To a pile of ash in the sheep pens. “I don’t know. But I am more curious as to where she came from and who pursued her. I’d be as interested in what you might discover of her and those who hunted her before she came here as after she left.”
“I’ll keep an ear open. I suspect she would have come up the Buck River. I’ll make some inquiries on my way back to Buckkeep.”
“And I take that to mean that you wish to leave here soon.”
“My task is done, and then some. I delivered my package safely to you, as I was ordered. I didn’t mind helping for a time, but I do have things I must get back to.”
I nodded slowly, feeling hollow. I hadn’t realized how much I’d slipped into depending on him until he spoke of leaving. Riddle was someone who knew the man I once had been, someone I could speak openly to; that had been a comfort. I’d miss him. My voice did not betray that. “How soon must you leave?”
“Three days from now.”
I nodded again, knowing that he was allowing me time to adapt to his absence. He added, “By then Lant should be up and around, so you’ll have at least one man at your back.”
“He did not watch his own back very well. I doubt I shall trust him with mine.”
Riddle nodded and admitted, “He does not have the edge you and I do. But that does not make him completely incompetent. He’s young yet. You should get to know him better.”
“I will. As soon as he feels better. I thought he might want some privacy to heal.”
He cocked his head slightly. “Not everyone is as solitary as you are, Tom. Lant can be very social. Being away from Buckkeep Castle is going to be hard on him. You should know that he actually welcomed Shun’s visit. And that when he is healed, if she needs a dancing partner for practice, he’s excellent. He’s a very witty conversationalist, well educated and affable. He was very popular with the ladies of the court, despite his low birth.”
“I should visit him.”
“Yes, you should. He is a bit in awe of you. Whatever you did to him the first time he met you, the effect has not worn off. It took a great deal of courage for him to come here, not only to seek permission to teach your daughter, but to hope for your protection. It was a bit … humiliating. But Chade told him it was really his only choice.”
I hadn’t seen it in that light before. And it was interesting to know that Riddle knew of my first encounter with FitzVigilant. Still Chade’s man, in some ways. I said nothing of that, but observed, “He thinks I’m still angry with him.”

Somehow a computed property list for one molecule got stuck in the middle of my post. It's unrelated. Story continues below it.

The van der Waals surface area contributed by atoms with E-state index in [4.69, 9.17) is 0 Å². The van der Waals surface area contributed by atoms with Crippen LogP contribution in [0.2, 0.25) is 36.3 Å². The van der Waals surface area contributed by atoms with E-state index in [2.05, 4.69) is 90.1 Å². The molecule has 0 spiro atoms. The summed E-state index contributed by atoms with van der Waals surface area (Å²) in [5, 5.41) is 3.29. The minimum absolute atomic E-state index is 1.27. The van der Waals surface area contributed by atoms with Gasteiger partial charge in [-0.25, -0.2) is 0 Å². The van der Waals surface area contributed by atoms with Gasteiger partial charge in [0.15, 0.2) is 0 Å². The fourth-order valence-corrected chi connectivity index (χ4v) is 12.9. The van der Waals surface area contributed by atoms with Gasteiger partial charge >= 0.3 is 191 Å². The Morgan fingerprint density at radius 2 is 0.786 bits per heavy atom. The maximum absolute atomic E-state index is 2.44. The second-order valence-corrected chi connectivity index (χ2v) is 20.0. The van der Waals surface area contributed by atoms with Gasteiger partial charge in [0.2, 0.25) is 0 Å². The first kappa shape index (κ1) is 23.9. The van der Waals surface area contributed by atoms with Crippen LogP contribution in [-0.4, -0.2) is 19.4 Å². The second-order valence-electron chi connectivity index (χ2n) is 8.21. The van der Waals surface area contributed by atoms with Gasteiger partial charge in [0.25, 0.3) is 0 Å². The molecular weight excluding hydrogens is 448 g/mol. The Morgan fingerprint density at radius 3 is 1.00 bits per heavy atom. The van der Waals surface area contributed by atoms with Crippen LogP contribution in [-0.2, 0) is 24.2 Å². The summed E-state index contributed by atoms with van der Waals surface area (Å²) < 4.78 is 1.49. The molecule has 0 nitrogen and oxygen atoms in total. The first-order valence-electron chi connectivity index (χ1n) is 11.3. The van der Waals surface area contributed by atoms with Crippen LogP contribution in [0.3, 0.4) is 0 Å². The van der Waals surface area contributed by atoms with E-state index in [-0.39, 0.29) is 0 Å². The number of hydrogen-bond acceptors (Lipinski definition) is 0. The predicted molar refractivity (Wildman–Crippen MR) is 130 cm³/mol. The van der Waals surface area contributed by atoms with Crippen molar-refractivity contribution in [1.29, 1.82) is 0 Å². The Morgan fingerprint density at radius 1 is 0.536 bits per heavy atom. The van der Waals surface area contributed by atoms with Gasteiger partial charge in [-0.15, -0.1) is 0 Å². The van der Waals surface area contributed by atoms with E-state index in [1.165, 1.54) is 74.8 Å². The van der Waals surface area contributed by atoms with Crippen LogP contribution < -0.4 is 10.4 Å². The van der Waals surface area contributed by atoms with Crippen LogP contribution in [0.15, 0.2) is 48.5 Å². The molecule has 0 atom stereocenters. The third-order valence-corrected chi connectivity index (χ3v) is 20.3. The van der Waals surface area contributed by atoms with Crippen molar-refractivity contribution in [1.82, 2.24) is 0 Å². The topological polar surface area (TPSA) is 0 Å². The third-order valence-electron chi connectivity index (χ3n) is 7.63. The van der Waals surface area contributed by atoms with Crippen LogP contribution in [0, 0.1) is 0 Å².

Riddle nodded. “He’s well enough to come to table and move about Withywoods. But he’s been behaving as if you confined him to his rooms.”
“I see. I’ll take care of that this afternoon.”
“Tom, he’s a youngster, but that doesn’t mean he can’t be a friend to you. Get to know him. I think you’ll like him.”
“I’m sure I will,” I lied. Time to end this conversation. Bee had heard enough.
Riddle’s ability to understand what I didn’t say sometimes made me uncomfortable. He looked at me almost sadly. He spoke more quietly. “Tom. You need a friend. Lant is young, I know, and your first introduction was … poorly considered. Begin again. Give him a chance.”
And so that afternoon I tapped on the door of FitzVigilant’s chambers. Bulen opened the door immediately. I saw Revel’s hand in the improved fit of his livery and tamed hair. I surveyed the tutor’s room unobtrusively, and found him to be a man of tidy habits, but not overly so. The medicinal unguents that Chade had prepared for him were neatly arrayed on the mantel. The smell of arnica oil flavored the room. FitzVigilant himself was seated at a worktable, writing a letter. Two pens were at the ready, and a pot of ink and small blotter. On the other end of the table, a gaming cloth was laid out with a Stones puzzle on it. I wondered who had taught him the game. Then I reined my thoughts sharply and kept my focus on my target.
He came to his feet immediately and bowed, then stood silently, regarding me with trepidation. There is a way that a man stands when he does not wish to appear aggressive but is ready to defend himself. FitzVigilant stood like that, but when coupled with the defeated look on his face he was almost cowering. I felt sick. I recalled what it was to have lost all confidence in my body. This was a man already subdued. I wondered how broken he was, if he would ever recover enough to be any sort of a man-at-arms. I tried to keep pity from my face.
“Scribe FitzVigilant, I am pleased to see you up and about. I came to ask if you were well enough to begin joining us for meals.”